NBER Working Papers by Lorenzo Caliendo

Contact and additional information for this authorAll NBER papers and publicationsNBER Working Papers only

Working Papers

May 2014The Impact of Regional and Sectoral Productivity Changes on the U.S. Economy
with Fernando Parro, Esteban Rossi-Hansberg, Pierre-Daniel Sarte: w20168
We study the impact of intersectoral and interregional trade linkages in propagating disaggregated productivity changes to the rest of the economy. Using regional and industry data we obtain the aggregate, regional and sectoral elasticities of measured TFP, GDP, and employment to regional and sectoral productivity changes. We find that the elasticities vary significantly depending on the sectors and regions affected and are importantly determined by the spatial structure of the economy. We use these elasticities to perform a variety of counterfactual exercises including a detailed study of the effects of the boom in the Computers and Electronics industry in California.
November 2012Estimates of the Trade and Welfare Effects of NAFTA
with Fernando Parro: w18508
We build into a Ricardian model sectoral linkages, trade in intermediate goods, and sectoral heterogeneity in production to quantify the trade and welfare effects from tariff changes. We also propose a new method to estimate sectoral trade elasticities consistent with any trade model that delivers a multiplicative gravity equation. We apply our model and use our estimated elasticities to identify the impact of NAFTA's tariff reductions. We find that Mexico's welfare increases by 1.31%, U.S.'s welfare increases by 0.08%, and Canada's welfare declines by 0.06%. We find that intra-bloc trade increases by 118% for Mexico, 11% for Canada and 41% for the U.S. We show that welfare effects from tariff reductions are reduced when the structure of production does not take into account intermediate g...
July 2012The Anatomy of French Production Hierarchies
with Ferdinando Monte, Esteban Rossi-Hansberg: w18259
We use a comprehensive dataset of French manufacturing firms to study their internal organization. We first divide the employees of each firm into `layers' using occupational categories. Layers are hierarchical in that the typical worker in a higher layer earns more, and the typical firm occupies less of them. In addition, the probability of adding (dropping) a layer is very positively (negatively) correlated with value added. We then explore the changes in the wages and number of employees that accompany expansions in layers, output, or markets (by becoming exporters). The empirical results indicate that reorganization, through changes in layers, is key to understand how firms expand and contract. For example, we find that firms that expand substantially add layers and pay lower average w...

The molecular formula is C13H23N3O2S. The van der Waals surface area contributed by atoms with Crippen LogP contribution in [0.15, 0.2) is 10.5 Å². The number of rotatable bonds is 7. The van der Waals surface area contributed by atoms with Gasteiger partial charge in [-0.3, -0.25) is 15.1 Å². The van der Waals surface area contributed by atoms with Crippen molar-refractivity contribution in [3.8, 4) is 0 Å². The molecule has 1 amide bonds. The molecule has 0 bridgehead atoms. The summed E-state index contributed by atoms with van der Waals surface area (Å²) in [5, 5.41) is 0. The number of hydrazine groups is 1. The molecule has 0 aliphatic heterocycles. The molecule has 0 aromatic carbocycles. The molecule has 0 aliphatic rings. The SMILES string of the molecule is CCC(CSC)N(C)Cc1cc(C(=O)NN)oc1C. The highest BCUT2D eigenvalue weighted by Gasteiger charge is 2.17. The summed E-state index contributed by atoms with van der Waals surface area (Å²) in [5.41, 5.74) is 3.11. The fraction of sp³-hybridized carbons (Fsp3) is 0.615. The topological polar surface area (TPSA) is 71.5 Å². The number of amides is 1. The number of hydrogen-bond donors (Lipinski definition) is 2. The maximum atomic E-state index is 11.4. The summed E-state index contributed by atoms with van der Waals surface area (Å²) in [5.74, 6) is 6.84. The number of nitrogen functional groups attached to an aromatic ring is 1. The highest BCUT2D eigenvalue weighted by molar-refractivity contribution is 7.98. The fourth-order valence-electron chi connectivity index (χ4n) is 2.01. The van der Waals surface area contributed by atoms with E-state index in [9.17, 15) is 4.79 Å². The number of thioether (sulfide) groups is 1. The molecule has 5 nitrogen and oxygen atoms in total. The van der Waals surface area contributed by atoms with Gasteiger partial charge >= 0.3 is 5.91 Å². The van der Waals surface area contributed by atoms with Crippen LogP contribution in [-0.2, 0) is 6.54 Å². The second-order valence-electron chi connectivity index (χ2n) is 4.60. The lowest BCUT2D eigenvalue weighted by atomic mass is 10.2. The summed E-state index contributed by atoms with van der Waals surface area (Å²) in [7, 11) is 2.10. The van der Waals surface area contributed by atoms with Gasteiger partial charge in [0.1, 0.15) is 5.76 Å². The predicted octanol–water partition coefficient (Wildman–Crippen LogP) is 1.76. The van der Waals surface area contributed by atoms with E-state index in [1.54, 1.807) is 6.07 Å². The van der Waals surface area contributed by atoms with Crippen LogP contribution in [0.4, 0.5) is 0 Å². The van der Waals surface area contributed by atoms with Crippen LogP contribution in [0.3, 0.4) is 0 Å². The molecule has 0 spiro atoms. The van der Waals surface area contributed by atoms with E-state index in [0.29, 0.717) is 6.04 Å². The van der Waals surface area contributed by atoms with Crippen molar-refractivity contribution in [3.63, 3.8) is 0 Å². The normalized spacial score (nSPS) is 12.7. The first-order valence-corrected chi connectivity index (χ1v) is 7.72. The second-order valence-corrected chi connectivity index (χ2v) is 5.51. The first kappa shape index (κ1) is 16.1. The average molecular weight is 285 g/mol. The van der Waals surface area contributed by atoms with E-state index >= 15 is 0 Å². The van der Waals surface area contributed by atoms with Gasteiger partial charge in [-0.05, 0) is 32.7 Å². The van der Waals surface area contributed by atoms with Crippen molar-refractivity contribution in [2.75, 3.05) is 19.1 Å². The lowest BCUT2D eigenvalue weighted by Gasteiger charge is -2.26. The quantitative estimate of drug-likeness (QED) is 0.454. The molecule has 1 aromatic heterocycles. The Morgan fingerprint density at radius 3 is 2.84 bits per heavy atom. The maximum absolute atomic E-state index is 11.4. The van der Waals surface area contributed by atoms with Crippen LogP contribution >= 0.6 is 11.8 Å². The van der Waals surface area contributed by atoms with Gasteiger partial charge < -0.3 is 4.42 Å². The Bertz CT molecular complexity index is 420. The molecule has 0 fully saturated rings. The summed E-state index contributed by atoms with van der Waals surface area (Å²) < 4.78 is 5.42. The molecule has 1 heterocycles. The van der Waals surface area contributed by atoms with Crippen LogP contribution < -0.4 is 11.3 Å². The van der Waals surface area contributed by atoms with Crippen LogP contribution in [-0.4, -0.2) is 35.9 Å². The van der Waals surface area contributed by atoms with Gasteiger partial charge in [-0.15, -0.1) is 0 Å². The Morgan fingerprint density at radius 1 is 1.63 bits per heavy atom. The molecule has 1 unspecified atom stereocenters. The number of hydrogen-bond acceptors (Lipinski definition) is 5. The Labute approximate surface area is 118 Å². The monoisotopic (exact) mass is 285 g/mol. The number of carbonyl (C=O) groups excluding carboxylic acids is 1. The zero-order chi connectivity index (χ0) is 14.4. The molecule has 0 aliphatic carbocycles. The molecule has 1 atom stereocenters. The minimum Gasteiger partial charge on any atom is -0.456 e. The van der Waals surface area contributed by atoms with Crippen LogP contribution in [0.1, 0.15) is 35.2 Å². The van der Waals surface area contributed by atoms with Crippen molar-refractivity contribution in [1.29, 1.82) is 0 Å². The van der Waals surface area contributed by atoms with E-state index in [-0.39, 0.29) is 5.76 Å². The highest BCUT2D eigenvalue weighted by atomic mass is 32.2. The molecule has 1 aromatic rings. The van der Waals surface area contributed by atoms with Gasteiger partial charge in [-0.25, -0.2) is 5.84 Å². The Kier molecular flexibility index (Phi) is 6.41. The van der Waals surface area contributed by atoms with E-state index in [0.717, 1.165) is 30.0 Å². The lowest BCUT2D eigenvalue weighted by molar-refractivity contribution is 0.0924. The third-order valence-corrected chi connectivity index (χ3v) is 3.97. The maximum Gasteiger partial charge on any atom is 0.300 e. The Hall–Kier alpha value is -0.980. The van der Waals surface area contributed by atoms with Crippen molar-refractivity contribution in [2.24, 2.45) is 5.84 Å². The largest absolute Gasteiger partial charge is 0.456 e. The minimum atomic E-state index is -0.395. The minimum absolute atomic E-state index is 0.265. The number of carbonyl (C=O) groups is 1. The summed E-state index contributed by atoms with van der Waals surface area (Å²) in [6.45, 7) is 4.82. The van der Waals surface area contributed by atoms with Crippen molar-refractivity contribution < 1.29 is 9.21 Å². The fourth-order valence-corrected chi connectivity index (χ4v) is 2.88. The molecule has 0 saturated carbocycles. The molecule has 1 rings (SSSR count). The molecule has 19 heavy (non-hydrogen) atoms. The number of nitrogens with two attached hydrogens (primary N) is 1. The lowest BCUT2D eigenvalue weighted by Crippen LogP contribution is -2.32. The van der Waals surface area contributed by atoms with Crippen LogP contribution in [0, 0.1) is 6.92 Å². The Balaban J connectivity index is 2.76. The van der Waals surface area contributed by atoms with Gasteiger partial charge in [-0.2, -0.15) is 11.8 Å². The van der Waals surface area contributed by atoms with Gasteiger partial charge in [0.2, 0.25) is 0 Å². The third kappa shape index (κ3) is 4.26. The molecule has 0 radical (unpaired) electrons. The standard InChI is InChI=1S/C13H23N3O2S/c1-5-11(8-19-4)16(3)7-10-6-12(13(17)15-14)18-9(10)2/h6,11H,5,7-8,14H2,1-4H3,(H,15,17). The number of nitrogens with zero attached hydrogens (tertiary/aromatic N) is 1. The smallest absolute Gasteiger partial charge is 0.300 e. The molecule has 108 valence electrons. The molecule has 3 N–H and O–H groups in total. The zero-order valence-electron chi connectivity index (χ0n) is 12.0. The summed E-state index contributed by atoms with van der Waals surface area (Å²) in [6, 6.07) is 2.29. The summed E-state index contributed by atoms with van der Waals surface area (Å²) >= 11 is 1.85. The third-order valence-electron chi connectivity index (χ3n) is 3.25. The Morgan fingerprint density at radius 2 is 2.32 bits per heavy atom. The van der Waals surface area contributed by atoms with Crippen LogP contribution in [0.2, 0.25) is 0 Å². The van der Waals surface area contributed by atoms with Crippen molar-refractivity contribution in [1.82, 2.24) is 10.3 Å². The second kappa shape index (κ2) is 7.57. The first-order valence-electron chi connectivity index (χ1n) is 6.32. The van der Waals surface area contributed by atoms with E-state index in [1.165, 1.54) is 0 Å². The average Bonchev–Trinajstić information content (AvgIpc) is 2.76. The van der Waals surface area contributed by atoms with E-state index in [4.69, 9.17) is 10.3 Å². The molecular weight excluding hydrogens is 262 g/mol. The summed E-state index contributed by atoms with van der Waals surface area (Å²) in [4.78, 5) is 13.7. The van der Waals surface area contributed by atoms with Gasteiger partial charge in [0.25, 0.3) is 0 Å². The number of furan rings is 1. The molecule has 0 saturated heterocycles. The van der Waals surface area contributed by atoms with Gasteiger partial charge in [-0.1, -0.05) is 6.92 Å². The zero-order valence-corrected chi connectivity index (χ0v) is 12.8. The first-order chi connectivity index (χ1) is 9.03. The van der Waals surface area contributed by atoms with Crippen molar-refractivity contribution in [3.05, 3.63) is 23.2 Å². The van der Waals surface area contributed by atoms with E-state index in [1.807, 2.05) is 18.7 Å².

August 2011The Impact of Trade on Organization and Productivity
with Esteban Rossi-Hansberg: w17308
A firm's productivity depends on how production is organized given the level of demand for its product. To capture this mechanism, we develop a theory of an economy where firms with heterogeneous demands use labor and knowledge to produce. Entrepreneurs decide the number of layers of management and the knowledge and span of control of each agent. As a result, in the theory, heterogeneity in demand leads to heterogeneity in productivity and other firms' outcomes. We use the theory to analyze the impact of international trade on organization and calibrate the model to the U.S. economy. Our results indicate that, as a result of a bilateral trade liberalization, firms that export will increase the number of layers of management and will decentralize decisions. The new organization of the avera...

Published: Lorenzo Caliendo & Esteban Rossi-Hansberg, 2012. "The Impact of Trade on Organization and Productivity," The Quarterly Journal of Economics, Oxford University Press, vol. 127(3), pages 1393-1467. citation courtesy of

Contact and additional information for this authorAll NBER papers and publicationsNBER Working Papers only

NBER Videos

National Bureau of Economic Research, 1050 Massachusetts Ave., Cambridge, MA 02138; 617-868-3900; email:

Contact Us